Habitat for Humanity

Last Saturday the Overseas Women’s Club organized a BUILD with Habitat for Humanity. HFH is an international organization that I’ve heard of many times, so I was thrilled to be able to volunteer for a day and help build houses with local Indian families. Michael wanted to join in and help and so did my brother Steve who is visiting for a couple weeks.

So we put on our work boots and work gloves and drove to north Bangalore. We weren’t really given an address, just the village. Our only indication that we were in the right place was when we saw a bunch of white women standing on the side of the road.

Twenty-eight women and family members came together to volunteer their time, strength and camaraderie. We were greeted by Nirmala and the Habitat team who explained the goals and ideals behind Habitat for Humanity, the work they do worldwide, and in India.

Habitat for Humanity International is a not-for-profit organization dedicated to eliminate poverty housing. Habitat India commenced in 1983 and has built and repaired more than 29,000 homes. Habitat is not a hand-out, but a hand-up program. Low income families must repay a no-profit loan to Habitat and “contribute own sweat equity (shramadhana) towards unskilled labour.”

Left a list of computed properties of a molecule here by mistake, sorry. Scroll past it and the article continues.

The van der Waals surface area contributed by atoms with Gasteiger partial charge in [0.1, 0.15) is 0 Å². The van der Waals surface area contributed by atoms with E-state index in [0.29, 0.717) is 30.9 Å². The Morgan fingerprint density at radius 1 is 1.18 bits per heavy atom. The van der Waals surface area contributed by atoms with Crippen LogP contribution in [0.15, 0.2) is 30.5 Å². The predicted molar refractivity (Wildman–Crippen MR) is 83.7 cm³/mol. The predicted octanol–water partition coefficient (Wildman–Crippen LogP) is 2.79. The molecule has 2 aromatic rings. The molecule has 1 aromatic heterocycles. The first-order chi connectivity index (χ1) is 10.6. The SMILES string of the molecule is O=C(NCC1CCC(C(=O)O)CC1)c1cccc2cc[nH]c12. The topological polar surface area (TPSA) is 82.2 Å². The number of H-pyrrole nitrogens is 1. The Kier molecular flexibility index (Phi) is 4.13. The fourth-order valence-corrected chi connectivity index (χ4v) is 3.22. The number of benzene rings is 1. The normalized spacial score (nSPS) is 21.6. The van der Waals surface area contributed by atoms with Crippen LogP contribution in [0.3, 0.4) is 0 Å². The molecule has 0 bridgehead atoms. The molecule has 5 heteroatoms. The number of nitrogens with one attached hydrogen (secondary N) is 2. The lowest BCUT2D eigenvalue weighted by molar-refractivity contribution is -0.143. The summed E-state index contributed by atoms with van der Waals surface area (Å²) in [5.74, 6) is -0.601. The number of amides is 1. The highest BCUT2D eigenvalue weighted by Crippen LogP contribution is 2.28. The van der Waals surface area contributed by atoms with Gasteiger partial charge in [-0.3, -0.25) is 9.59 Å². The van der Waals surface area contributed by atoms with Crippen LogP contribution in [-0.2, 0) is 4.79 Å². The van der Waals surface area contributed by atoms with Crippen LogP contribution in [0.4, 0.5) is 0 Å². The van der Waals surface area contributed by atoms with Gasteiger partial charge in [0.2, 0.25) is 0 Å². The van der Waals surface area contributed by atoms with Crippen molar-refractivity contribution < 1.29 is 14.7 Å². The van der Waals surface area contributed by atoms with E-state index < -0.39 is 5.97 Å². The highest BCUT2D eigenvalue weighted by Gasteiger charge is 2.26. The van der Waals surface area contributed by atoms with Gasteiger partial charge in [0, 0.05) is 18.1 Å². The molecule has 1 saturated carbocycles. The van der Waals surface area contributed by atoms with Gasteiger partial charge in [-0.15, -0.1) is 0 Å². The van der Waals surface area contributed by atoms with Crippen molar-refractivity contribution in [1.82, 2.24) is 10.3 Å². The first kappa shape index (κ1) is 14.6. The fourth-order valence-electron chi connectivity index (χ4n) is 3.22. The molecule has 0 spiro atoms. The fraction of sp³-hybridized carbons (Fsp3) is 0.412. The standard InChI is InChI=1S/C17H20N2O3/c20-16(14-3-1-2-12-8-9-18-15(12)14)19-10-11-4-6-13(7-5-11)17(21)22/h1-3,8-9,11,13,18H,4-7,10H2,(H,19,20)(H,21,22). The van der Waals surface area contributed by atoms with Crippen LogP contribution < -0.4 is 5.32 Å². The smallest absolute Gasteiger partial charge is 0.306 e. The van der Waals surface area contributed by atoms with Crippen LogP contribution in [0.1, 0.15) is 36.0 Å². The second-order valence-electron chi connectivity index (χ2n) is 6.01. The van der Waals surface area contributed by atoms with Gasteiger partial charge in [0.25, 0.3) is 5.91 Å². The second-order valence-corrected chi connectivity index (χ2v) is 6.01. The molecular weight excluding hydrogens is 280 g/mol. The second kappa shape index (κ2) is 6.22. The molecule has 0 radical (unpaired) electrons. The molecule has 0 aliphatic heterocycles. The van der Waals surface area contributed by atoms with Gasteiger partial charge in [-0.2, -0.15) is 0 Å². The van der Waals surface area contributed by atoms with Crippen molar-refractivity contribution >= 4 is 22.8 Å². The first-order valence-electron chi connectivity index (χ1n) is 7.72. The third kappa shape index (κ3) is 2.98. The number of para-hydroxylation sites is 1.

Volunteers are an important part of the Habitat campaign. Volunteers from all walks of life are encouraged to contribute to these BUILD projects and advocate for “an India where every citizen has a right to decent and simple housing.”

Nirmala asked us to form four groups and each group set off to work on a different home. Actually, she singled out the guys and told them to form the “digging” group. There may have been a little good-hearted grumbling (something about sexism) but they set off to their worksite with picks and shovels in hand.

Each of the four homes were at different stages and everyone worked hard digging, hauling dirt or cement, or laying bricks. The home owners worked alongside of us and it was rewarding to work with each other and see the progress over the day.

During our lunch break Nirmala had some words of wisdom. She acknowledged that each of us could easily have paid a local 200Rp to do the work that we did. But she assured us that our time was as valuable to the community as our labour was. It showed the community that we valued them as people and cared enough to come and help. Not only that but each of us will share our experience with others and create awareness.

The teams bonded with each other, interacted with the homeowners and the curious local children. Everyone was eager to help out and it was hard to say goodbye. At the end of the day, we were all enriched by the experience organized by Habitat for Humanity and the Overseas Women’s Group.

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